Some districts do stand out, namely; Bayji, Tikrit, Samarra, Balad, and Ar Ramadi.  Moreover, some patterns can be seen in how the violence escalated and moved somewhat southeast.  It is also important to understand terrorism as a tool to inspire the most fear and to be predominantly occurring in recreational places (Bali bombings), symbolic meanings (US World Trade Center), or civilian areas (like trains or hotels) (863, 2011).  A timeline of important events can also be ued as a tool in understanding the pattern of attacks.

Medina, Siebeneck, and Hapner conclude with 4 bullets of analysis:

“(1) attacks correlate with population variables while intensities do not;
(2) both number and intensity of attacks should be considered to find priority areas;
(3)attack patterns are variable over time; and
(4) social, political, and cultural triggers that drive terrorist activity can be identified.”

While the data set contains over 20,000 incidents a GIS map can be made to show the areas of most concern that threaten human life while the raw data itself is far too overwhelming.  GIS is a tool that makes maps, and some of those maps can be used to save lives.

Tuesday, January 28, 2014

Estimation of fuel moisture content towards Fire Risk Assessment: A review

Verbesselt, J., Fleck, S., & Coppin, P. (2002) Estimation of fuel moisture content towards Fire Risk Assessment: A review. Forest Fire Research & Wildland Fire Safety, Vlegas (ed.). Millpress, Rotterdam, 1-11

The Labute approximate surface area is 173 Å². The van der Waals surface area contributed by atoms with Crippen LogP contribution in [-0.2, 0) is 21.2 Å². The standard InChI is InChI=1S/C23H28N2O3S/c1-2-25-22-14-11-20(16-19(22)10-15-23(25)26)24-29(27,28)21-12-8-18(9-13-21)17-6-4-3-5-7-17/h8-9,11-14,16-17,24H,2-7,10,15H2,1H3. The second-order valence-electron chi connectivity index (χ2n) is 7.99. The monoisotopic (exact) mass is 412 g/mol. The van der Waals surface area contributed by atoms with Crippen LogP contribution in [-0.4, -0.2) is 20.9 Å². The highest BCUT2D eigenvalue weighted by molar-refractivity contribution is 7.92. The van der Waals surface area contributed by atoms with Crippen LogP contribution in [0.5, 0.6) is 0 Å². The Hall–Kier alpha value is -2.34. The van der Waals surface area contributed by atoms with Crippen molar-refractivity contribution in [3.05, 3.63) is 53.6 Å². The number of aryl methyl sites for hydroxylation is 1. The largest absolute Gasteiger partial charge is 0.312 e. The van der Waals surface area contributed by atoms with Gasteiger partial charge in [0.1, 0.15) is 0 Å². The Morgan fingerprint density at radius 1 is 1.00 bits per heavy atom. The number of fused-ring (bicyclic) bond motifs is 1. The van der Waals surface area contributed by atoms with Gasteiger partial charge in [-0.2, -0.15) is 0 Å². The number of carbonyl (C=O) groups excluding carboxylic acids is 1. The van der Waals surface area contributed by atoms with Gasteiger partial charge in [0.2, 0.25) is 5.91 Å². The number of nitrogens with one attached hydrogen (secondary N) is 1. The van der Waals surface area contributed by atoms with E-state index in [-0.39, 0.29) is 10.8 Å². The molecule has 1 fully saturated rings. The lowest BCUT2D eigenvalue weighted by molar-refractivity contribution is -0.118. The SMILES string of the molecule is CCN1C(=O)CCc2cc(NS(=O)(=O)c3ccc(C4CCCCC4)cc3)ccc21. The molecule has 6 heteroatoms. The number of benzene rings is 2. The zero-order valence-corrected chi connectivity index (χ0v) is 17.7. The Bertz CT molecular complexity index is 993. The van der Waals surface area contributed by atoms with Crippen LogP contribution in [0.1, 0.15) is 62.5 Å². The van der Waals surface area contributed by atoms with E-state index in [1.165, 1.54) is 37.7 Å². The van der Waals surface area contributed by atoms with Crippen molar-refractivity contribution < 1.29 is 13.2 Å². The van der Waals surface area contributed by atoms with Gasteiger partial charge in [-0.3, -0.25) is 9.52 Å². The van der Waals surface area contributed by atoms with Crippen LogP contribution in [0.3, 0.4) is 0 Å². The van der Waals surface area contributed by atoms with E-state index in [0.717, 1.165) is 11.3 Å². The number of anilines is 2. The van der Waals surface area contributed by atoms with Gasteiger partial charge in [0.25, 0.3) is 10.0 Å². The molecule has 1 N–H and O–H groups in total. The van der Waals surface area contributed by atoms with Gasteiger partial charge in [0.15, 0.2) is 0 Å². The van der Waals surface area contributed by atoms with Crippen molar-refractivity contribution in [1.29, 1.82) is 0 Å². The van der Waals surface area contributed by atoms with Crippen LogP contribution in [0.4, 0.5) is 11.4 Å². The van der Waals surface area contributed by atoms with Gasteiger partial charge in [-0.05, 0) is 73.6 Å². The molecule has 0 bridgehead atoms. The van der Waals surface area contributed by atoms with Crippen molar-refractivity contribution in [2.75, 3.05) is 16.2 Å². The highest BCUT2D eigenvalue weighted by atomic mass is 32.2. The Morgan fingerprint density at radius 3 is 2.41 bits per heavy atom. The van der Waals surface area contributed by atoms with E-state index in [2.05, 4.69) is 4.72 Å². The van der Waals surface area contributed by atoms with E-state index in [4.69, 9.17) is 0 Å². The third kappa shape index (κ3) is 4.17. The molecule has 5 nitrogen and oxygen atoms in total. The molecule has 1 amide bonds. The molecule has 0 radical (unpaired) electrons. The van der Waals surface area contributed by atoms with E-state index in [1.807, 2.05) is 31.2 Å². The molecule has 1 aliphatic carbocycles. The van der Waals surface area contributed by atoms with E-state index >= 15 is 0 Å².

Growing up we’ve all heard the phrase “only you can prevent forest fires” from the iconic Smokey the Bear warning about the dangers of reckless behavior in campsites and along hiking trails. A team of three scientists took Smokey’s words to heart as they tackled how fires really can be prevented.

In “Estimation of fuel moisture content towards Fire Risk Assessment: A review”, Verbesselt, Fleck, and Coppin investigate the probability of vegetation igniting based on the fuel moisture content (FMC). They argue that by analyzing the moisture content in vegetation, estimates can be drawn as to what areas of land would most likely catch on fire. With these estimates, preparations can be made to prevent the ignition of vegetation as well as stopping the spread if caught on fire.

To investigate, Verbesselt et al. used both optical and thermal remote sensing. For optical remote sensing, estimations were made to identify the water content from variations in a leaf. Thermal remote sensing identified how much water is evaporated from a leaf. They achieved this by looking at atmospheric correlations, energy resistance models, as well as the climate and surface variables.